Jayalalithaa’s death: Apollo discharge summary to be kept with Madras HC in sealed cover

The discharge summary will not be publicly released, and only accessed by the Madras HC if the need arises.
Jayalalithaa’s death: Apollo discharge summary to be kept with Madras HC in sealed cover
Jayalalithaa’s death: Apollo discharge summary to be kept with Madras HC in sealed cover
Written by :

More than ten days after the Madras High Court expressed doubts over late Chief Minister Jayalalithaa’s death, the Tamil Nadu government has stated that it will file a reply to the court on. The court noted that the Discharge Summary of the late CM need not be made public and that the same may be kept in a sealed cover only to be seen by the court alone, and that too only if the need arises.

he first bench of the Madras High Court was hearing a petition filed by AIADMK member Joseph seeking a judicial probe into Jayalalithaa’s “mysterious death”.

While Apollo Hospital, where Jayalalithaa had been hospitalised, stated that the discharge summary report was ready, the court has respected the right of privacy and client confidentiality. On the bench questioning the petitioner’s locus standi, Joseph, the petitioner, noted that although he was not a blood relative, but a member of the AIADMK and a citizen of Tamil Nadu, and therefore deserved to know what had happened to the former CM.

With the state government seeking time to submit the details, the court posted the case for February 23.

On December 29, the vacation bench comprising of Justice Vaidyanathan Justice Parthiban observed, “We have personal suspicions about Jayalalithaa’s death.” Referring to news reports during Jayalalithaa’s 75-day hospitalisation, the judge asked, “There were reports of her eating, talking, attending meetings and signing documents. Then how did she die all of a sudden. At least now after her death, the truth should be revealed”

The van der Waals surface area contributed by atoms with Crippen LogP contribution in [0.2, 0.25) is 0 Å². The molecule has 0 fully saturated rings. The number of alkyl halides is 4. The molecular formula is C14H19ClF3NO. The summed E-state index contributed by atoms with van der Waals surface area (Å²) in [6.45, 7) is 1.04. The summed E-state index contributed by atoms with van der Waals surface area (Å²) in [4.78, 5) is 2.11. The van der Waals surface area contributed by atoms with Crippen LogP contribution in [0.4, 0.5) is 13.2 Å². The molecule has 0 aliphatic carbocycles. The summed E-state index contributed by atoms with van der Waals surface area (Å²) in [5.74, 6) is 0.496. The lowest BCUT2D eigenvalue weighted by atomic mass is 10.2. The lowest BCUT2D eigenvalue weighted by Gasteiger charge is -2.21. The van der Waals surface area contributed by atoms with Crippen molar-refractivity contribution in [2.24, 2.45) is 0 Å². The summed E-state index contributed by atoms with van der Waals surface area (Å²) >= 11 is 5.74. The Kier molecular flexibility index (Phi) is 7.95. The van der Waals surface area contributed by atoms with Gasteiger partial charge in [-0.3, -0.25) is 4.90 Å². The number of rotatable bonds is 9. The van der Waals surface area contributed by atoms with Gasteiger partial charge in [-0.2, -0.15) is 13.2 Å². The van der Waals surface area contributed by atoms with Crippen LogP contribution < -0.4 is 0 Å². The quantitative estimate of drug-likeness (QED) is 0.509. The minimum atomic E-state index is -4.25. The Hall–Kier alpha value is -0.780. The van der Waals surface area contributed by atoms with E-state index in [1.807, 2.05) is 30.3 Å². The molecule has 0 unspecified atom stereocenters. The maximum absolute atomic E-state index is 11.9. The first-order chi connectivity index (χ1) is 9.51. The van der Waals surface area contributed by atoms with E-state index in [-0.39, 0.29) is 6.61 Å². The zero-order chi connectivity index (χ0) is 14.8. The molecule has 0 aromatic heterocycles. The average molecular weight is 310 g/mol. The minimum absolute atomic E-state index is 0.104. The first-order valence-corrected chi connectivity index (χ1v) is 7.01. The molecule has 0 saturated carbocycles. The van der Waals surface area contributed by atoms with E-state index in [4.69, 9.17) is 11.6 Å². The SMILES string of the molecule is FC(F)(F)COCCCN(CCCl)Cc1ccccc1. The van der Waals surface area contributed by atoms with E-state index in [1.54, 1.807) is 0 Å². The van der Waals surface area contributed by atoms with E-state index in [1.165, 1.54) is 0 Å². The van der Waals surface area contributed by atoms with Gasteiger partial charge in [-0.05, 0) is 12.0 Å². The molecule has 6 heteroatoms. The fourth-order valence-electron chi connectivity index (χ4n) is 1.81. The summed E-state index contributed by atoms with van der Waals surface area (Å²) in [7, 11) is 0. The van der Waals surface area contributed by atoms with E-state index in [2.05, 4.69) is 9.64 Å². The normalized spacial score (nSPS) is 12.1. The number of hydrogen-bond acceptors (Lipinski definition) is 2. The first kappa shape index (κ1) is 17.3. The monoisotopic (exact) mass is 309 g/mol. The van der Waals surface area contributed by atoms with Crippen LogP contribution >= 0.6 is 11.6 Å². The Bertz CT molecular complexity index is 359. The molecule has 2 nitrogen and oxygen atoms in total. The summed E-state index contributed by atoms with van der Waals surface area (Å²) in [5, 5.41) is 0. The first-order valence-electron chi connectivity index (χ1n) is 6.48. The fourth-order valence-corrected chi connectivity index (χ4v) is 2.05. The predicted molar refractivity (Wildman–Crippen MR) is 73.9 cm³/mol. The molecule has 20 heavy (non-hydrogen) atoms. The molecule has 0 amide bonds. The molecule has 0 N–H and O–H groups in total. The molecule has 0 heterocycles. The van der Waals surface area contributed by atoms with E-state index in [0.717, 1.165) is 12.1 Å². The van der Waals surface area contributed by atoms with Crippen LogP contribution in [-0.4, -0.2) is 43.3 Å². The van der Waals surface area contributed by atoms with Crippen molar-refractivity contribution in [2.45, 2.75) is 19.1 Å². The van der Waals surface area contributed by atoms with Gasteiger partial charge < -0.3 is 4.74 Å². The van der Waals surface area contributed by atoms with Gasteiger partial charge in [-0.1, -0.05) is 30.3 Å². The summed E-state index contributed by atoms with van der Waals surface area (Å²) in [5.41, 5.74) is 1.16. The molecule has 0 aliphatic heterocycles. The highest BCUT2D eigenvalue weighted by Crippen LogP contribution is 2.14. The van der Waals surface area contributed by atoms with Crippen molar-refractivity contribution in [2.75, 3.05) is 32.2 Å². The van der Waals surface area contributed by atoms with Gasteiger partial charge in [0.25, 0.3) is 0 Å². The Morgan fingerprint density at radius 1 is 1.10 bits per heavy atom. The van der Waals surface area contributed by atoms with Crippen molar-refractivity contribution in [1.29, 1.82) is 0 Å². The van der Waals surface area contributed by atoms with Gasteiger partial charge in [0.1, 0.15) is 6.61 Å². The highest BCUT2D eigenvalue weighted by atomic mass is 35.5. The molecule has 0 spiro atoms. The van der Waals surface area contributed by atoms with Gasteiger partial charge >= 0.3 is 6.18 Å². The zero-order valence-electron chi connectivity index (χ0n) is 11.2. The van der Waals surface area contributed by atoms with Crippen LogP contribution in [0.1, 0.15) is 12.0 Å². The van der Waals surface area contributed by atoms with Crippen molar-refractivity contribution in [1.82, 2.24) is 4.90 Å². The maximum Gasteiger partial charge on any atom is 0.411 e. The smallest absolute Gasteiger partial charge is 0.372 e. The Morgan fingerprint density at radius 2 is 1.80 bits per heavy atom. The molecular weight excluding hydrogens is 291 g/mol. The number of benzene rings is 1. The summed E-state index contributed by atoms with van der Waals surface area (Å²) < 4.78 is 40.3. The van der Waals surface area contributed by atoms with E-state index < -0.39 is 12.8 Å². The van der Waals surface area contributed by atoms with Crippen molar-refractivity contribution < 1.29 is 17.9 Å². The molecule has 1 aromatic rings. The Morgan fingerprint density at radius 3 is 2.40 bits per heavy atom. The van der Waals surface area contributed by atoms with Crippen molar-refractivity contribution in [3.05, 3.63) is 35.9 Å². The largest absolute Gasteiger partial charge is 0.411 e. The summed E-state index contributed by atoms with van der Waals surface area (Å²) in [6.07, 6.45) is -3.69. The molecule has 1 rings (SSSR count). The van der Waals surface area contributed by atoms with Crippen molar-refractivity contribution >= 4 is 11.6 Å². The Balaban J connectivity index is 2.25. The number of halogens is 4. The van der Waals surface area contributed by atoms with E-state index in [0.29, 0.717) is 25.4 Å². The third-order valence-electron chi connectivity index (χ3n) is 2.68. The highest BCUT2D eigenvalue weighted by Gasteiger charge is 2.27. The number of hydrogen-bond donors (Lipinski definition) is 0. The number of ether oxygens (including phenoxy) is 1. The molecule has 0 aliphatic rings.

The bench also went on to say that the court could order the exhumation and post-mortem of Jayalalithaa’s body.  “Even after death, you have not given medical records, why can’t we order exhumation of the body?” the High Court asked the Tamil Nadu government. The bench went on to issue notices to the Prime Minister, state and central governments.  

Jayalalithaa was declared dead on December 5 after suffering a cardiac arrest a day earlier. She had been hospitalised at Apollo Hospital on September 22 with fever and dehydration. Medical bulletins issued by the hospital initially stated that the Chief Minister was stable, under treatment and required rest. Meanwhile, an intensivist from the UK, Dr Richard Beale was flown in to oversee Jayalalithaa’s treatment along with a team of doctors from Apollo Hospital. Doctors from the All India Institute of Medical Sciences were also flown into help with Jayalalithaa’s course of treatment.  However, Jayalalithaa suffered a cardiac arrest on December 4 and was pronounced dead at 11:30pm the following day.

Following a funeral on December 6 attended by several leaders including Prime Minister Narendra Modi, Jayalalithaa was laid to rest at the MGR memorial on Marina Beach in Chennai. The late CM was given a burial, instead of a cremation, just as her predecessors MGR and Annadurai were.

Related Stories

No stories found.
The News Minute